While we report any irregular betting patterns to the proper authorities, it is then up to them to decide what to do with that information and whether or not it represents a potential infraction of the rules and regulatory standards for their jurisdiction.
There are some urban legends out there about exchange wagering, too. You cannot bet a horse to be on the lead at the half-mile pole. You cannot bet a horse to finish last. Our exchange platform is win, place and show markets only – for and against.
Some have suggested that being able to wager against a horse to finish in the money somehow increases the chances of someone trying to manipulate the results of a race. In fact, it is no different than someone boxing several horses in a trifecta and leaving others out. That bettor is, in effect, betting against the horses that are not in his trifecta box. It also does not alter the rules of racing in any way. Riders must still persevere and give their best effort to place.
What about the business deal for tracks and horsemen? Some have suggested that it's not as lucrative as traditional simulcasting.
As mentioned earlier, 80% of the volume traded so from from NJ players is from people who were not active ADW customers. Because of its nature as a fast-paced trading platform, exchange is proven to attract customers who are not already playing in the traditional tote. The business deal works the same as simulcasting under the Interstate Horseracing Act – we offer a revenue share with the tracks and horsemen out of the 12% commission we charge from wagering, ensuring that tracks and horsemen share in the revenue stream.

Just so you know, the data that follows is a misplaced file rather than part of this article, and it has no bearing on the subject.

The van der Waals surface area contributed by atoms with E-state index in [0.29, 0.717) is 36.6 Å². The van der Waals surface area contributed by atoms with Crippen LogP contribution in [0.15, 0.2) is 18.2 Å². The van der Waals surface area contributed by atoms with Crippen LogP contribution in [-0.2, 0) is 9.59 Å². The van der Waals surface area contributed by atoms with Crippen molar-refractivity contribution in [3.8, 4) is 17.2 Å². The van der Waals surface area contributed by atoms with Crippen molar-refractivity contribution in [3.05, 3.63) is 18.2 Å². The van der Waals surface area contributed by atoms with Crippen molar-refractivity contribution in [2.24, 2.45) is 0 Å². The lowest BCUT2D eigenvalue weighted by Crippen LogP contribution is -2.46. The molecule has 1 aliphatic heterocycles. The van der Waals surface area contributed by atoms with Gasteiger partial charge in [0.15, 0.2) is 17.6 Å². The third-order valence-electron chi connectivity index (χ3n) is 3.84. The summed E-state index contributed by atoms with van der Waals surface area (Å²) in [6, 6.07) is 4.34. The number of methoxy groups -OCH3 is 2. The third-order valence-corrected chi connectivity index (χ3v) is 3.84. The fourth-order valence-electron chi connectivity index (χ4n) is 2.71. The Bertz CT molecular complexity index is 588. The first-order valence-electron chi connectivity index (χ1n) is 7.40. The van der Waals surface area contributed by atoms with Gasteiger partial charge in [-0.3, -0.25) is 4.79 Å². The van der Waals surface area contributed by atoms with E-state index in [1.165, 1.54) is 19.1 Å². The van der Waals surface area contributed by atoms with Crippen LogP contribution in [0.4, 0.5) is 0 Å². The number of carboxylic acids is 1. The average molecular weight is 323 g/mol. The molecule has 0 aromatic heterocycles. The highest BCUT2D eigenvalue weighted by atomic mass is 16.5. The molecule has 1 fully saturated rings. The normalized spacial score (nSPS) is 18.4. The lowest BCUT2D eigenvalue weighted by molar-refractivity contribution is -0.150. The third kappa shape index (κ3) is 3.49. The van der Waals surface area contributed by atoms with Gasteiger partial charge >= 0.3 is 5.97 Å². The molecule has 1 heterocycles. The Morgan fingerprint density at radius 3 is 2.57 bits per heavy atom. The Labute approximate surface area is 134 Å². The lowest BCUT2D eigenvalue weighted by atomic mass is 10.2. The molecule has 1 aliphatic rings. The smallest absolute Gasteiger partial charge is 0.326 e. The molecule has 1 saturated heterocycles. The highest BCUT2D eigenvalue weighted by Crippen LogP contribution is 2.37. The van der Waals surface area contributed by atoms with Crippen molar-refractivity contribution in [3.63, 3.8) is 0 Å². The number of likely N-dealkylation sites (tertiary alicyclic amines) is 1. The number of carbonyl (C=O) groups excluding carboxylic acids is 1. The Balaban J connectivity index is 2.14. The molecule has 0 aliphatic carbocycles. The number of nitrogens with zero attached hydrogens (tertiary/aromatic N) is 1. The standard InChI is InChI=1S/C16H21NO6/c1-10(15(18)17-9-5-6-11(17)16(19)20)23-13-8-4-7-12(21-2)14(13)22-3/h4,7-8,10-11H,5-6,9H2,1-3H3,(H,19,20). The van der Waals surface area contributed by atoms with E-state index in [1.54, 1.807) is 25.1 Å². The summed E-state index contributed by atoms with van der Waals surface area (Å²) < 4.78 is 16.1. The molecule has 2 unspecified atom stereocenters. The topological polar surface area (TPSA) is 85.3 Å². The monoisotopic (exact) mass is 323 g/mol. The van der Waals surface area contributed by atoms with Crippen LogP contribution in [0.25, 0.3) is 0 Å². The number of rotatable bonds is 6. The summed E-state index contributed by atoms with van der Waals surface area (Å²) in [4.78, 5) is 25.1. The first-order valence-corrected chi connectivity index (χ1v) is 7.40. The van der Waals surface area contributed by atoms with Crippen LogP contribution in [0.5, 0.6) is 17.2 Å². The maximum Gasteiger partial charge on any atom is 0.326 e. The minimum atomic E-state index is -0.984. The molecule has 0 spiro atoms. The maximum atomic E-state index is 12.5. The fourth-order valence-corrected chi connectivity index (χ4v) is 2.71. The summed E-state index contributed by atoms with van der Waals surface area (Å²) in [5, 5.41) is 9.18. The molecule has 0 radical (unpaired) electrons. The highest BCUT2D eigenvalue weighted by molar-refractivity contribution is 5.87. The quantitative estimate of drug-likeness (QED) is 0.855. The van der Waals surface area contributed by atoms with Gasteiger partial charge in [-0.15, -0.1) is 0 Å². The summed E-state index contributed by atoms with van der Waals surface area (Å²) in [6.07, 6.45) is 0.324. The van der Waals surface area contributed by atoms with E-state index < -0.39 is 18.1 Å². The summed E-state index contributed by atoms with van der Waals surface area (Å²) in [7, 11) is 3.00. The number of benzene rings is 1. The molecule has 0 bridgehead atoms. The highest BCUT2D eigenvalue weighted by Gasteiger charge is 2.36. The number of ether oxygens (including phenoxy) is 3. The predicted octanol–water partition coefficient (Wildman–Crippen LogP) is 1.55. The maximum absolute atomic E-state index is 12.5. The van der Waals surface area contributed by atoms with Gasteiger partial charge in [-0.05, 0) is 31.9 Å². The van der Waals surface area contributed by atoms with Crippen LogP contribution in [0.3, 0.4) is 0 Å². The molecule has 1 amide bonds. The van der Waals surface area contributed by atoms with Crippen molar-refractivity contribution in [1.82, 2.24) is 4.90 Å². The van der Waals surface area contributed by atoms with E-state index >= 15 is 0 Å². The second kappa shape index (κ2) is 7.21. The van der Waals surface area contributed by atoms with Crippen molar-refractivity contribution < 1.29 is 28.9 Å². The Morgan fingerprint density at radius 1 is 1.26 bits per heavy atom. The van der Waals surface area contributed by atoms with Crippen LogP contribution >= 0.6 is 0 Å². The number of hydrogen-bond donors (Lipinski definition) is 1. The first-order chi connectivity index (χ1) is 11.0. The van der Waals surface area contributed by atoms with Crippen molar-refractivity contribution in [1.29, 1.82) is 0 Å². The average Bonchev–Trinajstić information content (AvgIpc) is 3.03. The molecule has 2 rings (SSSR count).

It's important to remember that commissions on the exchange are calculated based on each player's net winnings, rather than the traditional model of takeout on total handle. As a result, customers on the exchange tend to stay and play longer than those in the traditional tote, generating larger revenue. In our experience, a $100 deposit in an ADW account produces about $310 in handle and that same $100 deposit in an exchange account produces over $1,000 in wagering. This also encourages greater levels of engagement – people paying attention to the races more, which is good for everyone.
Del Mar officials have said they'd like to be on the exchange and they've expressed support in the past for exchange wagering in California, which has a law specifically authorizing exchange wagering. Any progress in California?
Our home is California and we promote California racing on TVG as much as we possibly can. We believe exchange wagering is a massive, untapped economic opportunity for California racing. It's a matter of getting all the stakeholders to agree on the program. We're in discussions with all the parties and we are hopeful that the results in New Jersey will help answer any questions and eliminate any reservations that the California racing community has about this.